Balancing Public Procurement Objectives – Breakfast with Coupa

At the recent Coupa breakfast, we looked at the challenges facing public sector procurement, and in particular at the way in which the sector has to balance conflicting objectives. So procurement is charged with achieving best value for money in buying the goods and services public bodies need to deliver their objectives. It also has to act in a legally compliant manner and provide governance over public expenditure. And thirdly, it is now expected to support wider policy goals outside the core organisational requirements (such as developing SMEs, innovation, carbon reduction, equalities, employment, etc).

In my remarks at the event, I looked at how the UK was doing generally in terms of achieving this balance. Whilst we should celebrate the many good developments in public procurement, the picture is not all rosy. I argued that the UK has gone down a route of aggregation and centralisation to try and achieve savings and value, but without a real analysis of economies of scale at category or sub-category level. So it has been assumed that bigger buys better - but this is simply not always true.

In terms of compliance, procurement often ends up in effect making it difficult for users (line managers and budget holders) to work with the suppliers they want to work with. Procurement wants to control access to the market, to reduce supplier numbers, and restrict interactions. That is all done in with the best intentions, but along with the aggregation point, the end result is that public markets have not been as SME and innovation friendly as they could be.

Evidence for that comes with the central government SME data, which shows that spend with SMEs has not increased over the last few years. (The government claims to have achieved the 25% spend aspiration - but that depends on the intellectually dubious "spend through the supply chain" numbers). However, it is also worth asking why SMEs spend is seen as so desirable - surely it is innovation and competitive advantage that we are really looking for? That is another whole issue in itself, for another day perhaps.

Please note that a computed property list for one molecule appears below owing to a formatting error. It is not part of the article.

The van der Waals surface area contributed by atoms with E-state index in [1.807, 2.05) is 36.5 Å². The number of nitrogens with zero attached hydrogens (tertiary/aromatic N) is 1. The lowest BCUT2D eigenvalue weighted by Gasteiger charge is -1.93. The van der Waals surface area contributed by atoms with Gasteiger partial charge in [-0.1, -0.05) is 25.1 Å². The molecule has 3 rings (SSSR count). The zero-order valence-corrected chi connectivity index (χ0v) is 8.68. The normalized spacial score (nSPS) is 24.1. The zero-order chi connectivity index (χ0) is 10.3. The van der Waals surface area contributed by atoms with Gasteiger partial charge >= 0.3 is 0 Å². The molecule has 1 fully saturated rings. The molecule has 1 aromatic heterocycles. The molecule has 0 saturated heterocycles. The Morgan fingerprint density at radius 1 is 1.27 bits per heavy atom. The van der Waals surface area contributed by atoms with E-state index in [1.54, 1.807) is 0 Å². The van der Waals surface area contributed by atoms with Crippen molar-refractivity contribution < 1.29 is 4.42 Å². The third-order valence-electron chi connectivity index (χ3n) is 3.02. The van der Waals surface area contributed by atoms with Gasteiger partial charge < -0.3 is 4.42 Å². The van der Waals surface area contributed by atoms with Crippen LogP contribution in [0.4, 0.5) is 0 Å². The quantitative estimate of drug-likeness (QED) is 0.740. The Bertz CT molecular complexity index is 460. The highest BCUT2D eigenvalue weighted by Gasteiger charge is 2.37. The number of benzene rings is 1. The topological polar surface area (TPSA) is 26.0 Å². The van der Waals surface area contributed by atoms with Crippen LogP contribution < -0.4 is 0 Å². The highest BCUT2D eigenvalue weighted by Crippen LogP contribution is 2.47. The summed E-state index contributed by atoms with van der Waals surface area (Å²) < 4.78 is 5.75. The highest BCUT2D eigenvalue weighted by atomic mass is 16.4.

So one direction that looks interesting for the future of public procurement is suggested by Coupa and their approach. From their beginnings, they have stressed two aims that look contradictory at first sight. Their focus is very strongly around spend management and savings, which requires strong control mechanisms, and yet they also emphasise ease of use, for both buyers and suppliers (simple onboarding, great user interface, a free-to-suppliers supplier network, etc).

Can we learn from that approach in how we work in the public sector? Is it possible to open up supply, to engage with more suppliers of different types, give users more flexibility in terms of trying new options, and yet keep control and compliance? That is where Coupa position their products, and new features such as the ability to convert emails into proper purchase to pay records, with full capture of the data, show how those apparently conflicting aims might be reconciled.

Anyway, the breakfast discussion was not about the Coupa product, but that philosophy is interesting. Can we aim for more open and dynamic supply markets, with flexibility and ease of use, but all combined with data capture and control? That is how organisations should be thinking.

And after my 15 minute polemic, the discussion was lively. One of our delegates who runs a collaborative body pointed out that collaboration does not necessairly mean bad news for SMEs, and of course he is right. However, as was also pointed out, what evidence there is suggests that the size of the contract is the main factor that determines SME participation, so aggregation does tend to make life harder for small firms. One executive from the sector highlighted that for local authorities, it is local firms that are interesting, not the size of them – true as well, but the point about opening up markets and seeking innovation still applies.

Thanks again to everyone who came along and contributed to the stimulating debate, and to Coupa for hosting the event of course!

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First Voice

  1. Dan:

    I think there are two good reasons why increased use of SMEs is in the national interest even if you don’t get innovation etc.

    1. SMEs are more likely to employ people in their home nation – unlike giant multinationals that can outsource departments to low cost countries.

    2. SMEs pay more tax – they lack a convenient office in Luxembourg that they can transfer most of their profits to.

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